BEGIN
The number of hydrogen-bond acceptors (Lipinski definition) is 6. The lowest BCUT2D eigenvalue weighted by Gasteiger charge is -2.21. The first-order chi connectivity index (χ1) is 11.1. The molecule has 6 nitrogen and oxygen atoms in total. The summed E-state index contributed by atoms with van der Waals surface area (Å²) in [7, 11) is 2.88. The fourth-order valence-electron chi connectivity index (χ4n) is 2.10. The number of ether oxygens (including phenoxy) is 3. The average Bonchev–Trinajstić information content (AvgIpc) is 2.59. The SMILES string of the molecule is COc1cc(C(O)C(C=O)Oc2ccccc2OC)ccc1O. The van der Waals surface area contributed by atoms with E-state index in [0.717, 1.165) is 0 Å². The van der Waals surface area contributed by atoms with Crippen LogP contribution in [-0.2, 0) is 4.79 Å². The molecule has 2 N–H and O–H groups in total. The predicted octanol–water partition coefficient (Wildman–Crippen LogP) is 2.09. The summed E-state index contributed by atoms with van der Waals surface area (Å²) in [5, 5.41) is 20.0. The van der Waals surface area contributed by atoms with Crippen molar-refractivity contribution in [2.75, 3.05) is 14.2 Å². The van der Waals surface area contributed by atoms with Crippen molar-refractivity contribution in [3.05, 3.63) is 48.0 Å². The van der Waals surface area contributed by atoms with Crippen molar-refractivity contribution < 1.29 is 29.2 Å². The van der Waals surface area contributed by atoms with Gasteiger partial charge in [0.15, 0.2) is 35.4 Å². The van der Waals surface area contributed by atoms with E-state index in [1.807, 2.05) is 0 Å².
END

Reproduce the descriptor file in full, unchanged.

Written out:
The number of hydrogen-bond acceptors (Lipinski definition) is 6. The lowest BCUT2D eigenvalue weighted by Gasteiger charge is -2.21. The first-order chi connectivity index (χ1) is 11.1. The molecule has 6 nitrogen and oxygen atoms in total. The summed E-state index contributed by atoms with van der Waals surface area (Å²) in [7, 11) is 2.88. The fourth-order valence-electron chi connectivity index (χ4n) is 2.10. The number of ether oxygens (including phenoxy) is 3. The average Bonchev–Trinajstić information content (AvgIpc) is 2.59. The SMILES string of the molecule is COc1cc(C(O)C(C=O)Oc2ccccc2OC)ccc1O. The van der Waals surface area contributed by atoms with E-state index in [0.717, 1.165) is 0 Å². The van der Waals surface area contributed by atoms with Crippen LogP contribution in [-0.2, 0) is 4.79 Å². The molecule has 2 N–H and O–H groups in total. The predicted octanol–water partition coefficient (Wildman–Crippen LogP) is 2.09. The summed E-state index contributed by atoms with van der Waals surface area (Å²) in [5, 5.41) is 20.0. The van der Waals surface area contributed by atoms with Crippen molar-refractivity contribution in [2.75, 3.05) is 14.2 Å². The van der Waals surface area contributed by atoms with Crippen molar-refractivity contribution in [3.05, 3.63) is 48.0 Å². The van der Waals surface area contributed by atoms with Crippen molar-refractivity contribution < 1.29 is 29.2 Å². The van der Waals surface area contributed by atoms with Gasteiger partial charge in [0.15, 0.2) is 35.4 Å². The van der Waals surface area contributed by atoms with E-state index in [1.807, 2.05) is 0 Å².